Bloemfontein - The election was hours away but the Jacob Zuma victory party had started in earnest with delegates from KwaZulu-Natal among the most vocal.
His many supporters celebrated, blowing vuvuzelas, while motorists resorted to blaring hooters as soon as his nomination was formally adopted by the ANC’s 53rd elective conference taking place in Mangaung.
They were in high spirits, seemingly unperturbed that Zuma was in competition with his deputy president in the government Kgalema Motlanthe.
KwaZulu-Natal delegates effectively accused Motlanthe of running his campaign on a false ticket by constantly insisting that he would only make himself available at the behest of the branches, but that he was on a slate after all.
This after Motlanthe, who had accepted nomination for the position of president and deputy president on the wishes of the branches, on Monday said he would only contest the position of president.
KwaZulu-Natal ANC secretary Sihle Zikalala said: “We thought he was taking his cue from the branches. It seems he is now choosing what he wants and not what the branches want.”
But Zikalala said KwaZulu-Natal would still argue for Motlanthe to get a position on the organisation’s National Executive Committee.
Loud cheers were an indication of the popularity of the candidates nominated for the ANC’s top six, while muted reception or even boos reflected unpopularity.
If the reaction to Zuma’s name was anything to go by, then, at that point, he was re-elected. The majority of delegates cheered loudly when Zuma’s name was announced. There were fewer cheers when Motlanthe was confirmed as standing against Zuma.
The jostle for the deputy presidency was a three-way horse race. Human Settlements Minister Tokyo Sexwale, businessman Cyril Ramaphosa and ANC treasurer-general Mathews Phosa were nominated.
Former ANC national chairwoman Baleka Mbete withdrew her nomination. So did Motlanthe, meaning he would be out of the top six should he lose to Zuma.
There were loud cheers for Ramaphosa, who stood against his three colleagues on the Zuma ticket.
Ramaphosa, Sexwale and Phosa were in 2001 accused of plotting against then-president Thabo Mbeki. But the accusation fell away and their accusers apologised.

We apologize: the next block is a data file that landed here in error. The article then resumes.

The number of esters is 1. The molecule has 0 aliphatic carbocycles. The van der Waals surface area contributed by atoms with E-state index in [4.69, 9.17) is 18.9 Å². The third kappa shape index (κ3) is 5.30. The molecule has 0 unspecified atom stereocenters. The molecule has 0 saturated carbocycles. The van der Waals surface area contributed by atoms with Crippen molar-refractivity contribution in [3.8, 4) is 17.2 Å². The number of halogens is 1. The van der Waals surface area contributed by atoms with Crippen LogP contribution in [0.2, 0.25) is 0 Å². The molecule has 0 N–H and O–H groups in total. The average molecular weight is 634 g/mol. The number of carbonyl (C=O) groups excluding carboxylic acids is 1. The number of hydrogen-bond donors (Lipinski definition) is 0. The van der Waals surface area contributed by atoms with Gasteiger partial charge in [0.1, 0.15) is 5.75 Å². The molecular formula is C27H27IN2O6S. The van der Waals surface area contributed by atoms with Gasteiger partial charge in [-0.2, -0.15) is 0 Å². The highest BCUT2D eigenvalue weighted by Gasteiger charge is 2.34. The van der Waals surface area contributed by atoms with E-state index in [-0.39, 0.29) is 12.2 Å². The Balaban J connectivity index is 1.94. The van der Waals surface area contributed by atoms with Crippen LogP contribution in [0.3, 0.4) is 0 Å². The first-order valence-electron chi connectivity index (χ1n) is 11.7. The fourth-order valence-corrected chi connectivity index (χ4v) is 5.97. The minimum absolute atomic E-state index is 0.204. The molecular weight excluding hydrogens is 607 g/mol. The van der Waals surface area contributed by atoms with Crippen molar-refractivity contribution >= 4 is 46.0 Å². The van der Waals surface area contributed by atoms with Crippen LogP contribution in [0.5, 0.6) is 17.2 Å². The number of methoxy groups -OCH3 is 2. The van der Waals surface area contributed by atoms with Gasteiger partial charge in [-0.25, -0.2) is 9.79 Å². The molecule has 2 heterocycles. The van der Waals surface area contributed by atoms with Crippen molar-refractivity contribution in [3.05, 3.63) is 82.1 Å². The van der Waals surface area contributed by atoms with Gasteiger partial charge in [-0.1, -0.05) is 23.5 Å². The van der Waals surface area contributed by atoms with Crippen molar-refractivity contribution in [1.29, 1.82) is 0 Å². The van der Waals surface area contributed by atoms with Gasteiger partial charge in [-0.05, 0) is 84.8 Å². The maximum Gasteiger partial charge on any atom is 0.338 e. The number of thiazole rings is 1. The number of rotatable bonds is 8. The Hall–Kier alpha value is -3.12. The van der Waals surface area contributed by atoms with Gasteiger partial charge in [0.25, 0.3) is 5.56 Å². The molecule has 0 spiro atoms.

The race for secretary-general had incumbent Gwede Mantashe pitted against Sports Minister Fikile Mbalula. Again, if the cheering delegates’ word was final, Mantashe would be retained without a fight.
From the start of the conference Mantashe has been popular, with delegates singing songs in his honour.
The one person who would have popped the celebratory bubbly, even before the election took place was Jessie Duarte. She was nominated unopposed as deputy secretary-general.
She was given a political walk-over when the Thandi Modise withdrew her nomination from the conference floor.
Contestation for the position of treasurer-general had the KwaZulu-Natal Premier Zweli Mkhize standing against Paul Mashatile, the chairman of the ANC in Gauteng. But pro-Zuma supporters were visibly in favour of Mkhize.
Motlanthe was denigrated for daring to challenge Zuma. To vent their anger delegates sang: “ Kgalema is leaving, we will see each other again.”
Zuma supporters sang energetically and motorists driving by, opened their windows showing clenched fists as a symbol of support.
One of Zuma’s staunch supporters waved a placard reading: “Zuma seals victory. We are going to make sure he wins. This is just a formality. Msholozi has already won. It’s only a fool who can doubt that.”
However, spirits in the Motlanthe camp were not dampened. “We are confident Motlanthe is going to win,” said one supporter.
A member of one of the prominent branches in Gauteng that nominated Motlanthe for president warned that the delegates were going to surprise people by electing him instead of Zuma.
“People are just confused by the numbers of delegates who are singing. We can’t afford to sing and compete with the Zuma camp. People who support Motlanthe are thinkers who don’t like singing. I can tell you now, the majority of the people are going to vote for Kgalema. They are going to shock many people.”
The delegate claimed that it was not all delegates that had been singing Zuma’s praises, only 25 percent of the people at the conference. “There are a lot of people who know they must save the ANC by voting for Kgalema. They know this is going to be a turning point.” - The Mercury